Justice secretary, Chris Grayling, has backed plans for more severe legislation to tackle cyber-bullies. These bullies, also referred to as “trolls”, could now face up to two years in prison.
However, some show concern over the severity of the proposed amendment and fear that increased social media prosecutions could threaten free speech in the UK.
Emma Carr, Deputy Director of the Big Brother Watch told the JusticeGap:
‘I think there’s definitely the threat that these new amendments, and potentially laws, could stifle freedom of speech online. I think the very basis is that we shouldn’t be treating our communications online any different than we treat them in our everyday life – on the street, in the classroom, or in a pub. I think trying to differentiate between our online and offline presences is very dangerous territory and we still need to maintain that sense of proportion when we’re looking at what is a crime and what isn’t.’
In relation to the length of the proposed prison sentences, Carr said that although the length of the sentence depends on the crime, it also depends on whether we would look at the individual’s action as being a criminal act if it were done offline compared to online.
‘If somebody makes an offensive comment, in the street or in a classroom, would you arrest that person and would that lead to a prosecution? If it isn’t the case then why should that be the case if the communication is made online? I think that sense of proportion really does need to be maintained.’
Emma Carr, Deputy Director of the Big Brother Watch.
The Guardian reported that the amendment to the criminal justice bill was proposed by Conservative MP for Ealing Central and Acton, Angie Bray, after a constituent said her 14-year-old daughter had been “verbally raped” by an older man who had sent her 2,000 texts over an 18-month period – to which prosecutors failed to secure a conviction.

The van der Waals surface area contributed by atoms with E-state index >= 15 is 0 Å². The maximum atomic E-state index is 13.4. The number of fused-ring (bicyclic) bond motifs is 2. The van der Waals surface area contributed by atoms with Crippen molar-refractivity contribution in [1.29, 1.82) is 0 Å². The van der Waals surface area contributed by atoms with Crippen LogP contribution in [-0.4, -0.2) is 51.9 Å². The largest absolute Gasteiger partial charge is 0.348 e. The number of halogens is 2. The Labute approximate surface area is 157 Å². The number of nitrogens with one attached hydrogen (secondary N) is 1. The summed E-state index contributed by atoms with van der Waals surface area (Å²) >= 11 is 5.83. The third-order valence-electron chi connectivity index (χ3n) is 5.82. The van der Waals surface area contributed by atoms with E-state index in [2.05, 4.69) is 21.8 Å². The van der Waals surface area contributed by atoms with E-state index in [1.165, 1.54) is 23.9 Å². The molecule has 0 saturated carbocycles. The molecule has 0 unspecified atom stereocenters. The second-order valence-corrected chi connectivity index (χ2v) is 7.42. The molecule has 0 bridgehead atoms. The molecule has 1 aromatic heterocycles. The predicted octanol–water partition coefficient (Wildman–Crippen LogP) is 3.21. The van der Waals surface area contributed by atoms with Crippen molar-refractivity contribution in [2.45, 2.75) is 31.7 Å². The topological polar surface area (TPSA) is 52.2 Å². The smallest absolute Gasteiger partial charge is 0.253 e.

Offences under the Malicious Communications Act can only be tried at magistrates’ courts, resulting in a prison sentence no longer than six months for those convicted. However, Bray’s plan would give magistrates the ability to send these cases for trial at Crown Court, where the jail term given could be four times longer. The change would give prosecutors more time to build a case following incidents in which mobiles or websites such as Twitter and Facebook were used for abuse.
Bray told the Evening Standard: ‘Most of us are absolutely appalled by some of the dreadful things abusers say on social networking sites.’
‘It’s got to the point were some people are literally hounded to death. There must be a way to ensure that when bullying gets to this level the law reflects how serious it is.’
The Evening Standard also reported that Chris Grayling, has backed Bray’s demands for changes to the law. ‘We’ve got rules in place to stop people being harassed or distressed by any particular means of communication,’ Grayling said. ‘Now we’re just making sure that those rules are as robust as possible.’
Two abusers of the feminist campaigner Caroline Criado-Perez were jailed in January for subjecting her to threats of violence and rape on Twitter after Criado-Perez launched a campaign for more women to be represented on banknotes. On the Justice Gap, Rupinder Bains, managing partner of defamation law experts Bains Cohen, called for training and resources for the police to bring justice to the victims of online harassment. ‘The anonymity of the web is handicapping justice; lack of funding is handicapping justice, as is a lack of knowledge,’ Bains said. ‘If a victim happens to be a celebrity, a sportsperson or an MP, it is surprising how the police are able to obtain the poster’s details and prosecutions are commenced.’ The lawyer argued that whilst the police were prepared to respond to celebrities who had been on the receiving end of abusive online campaigns, they weren’t interested in ordinary people.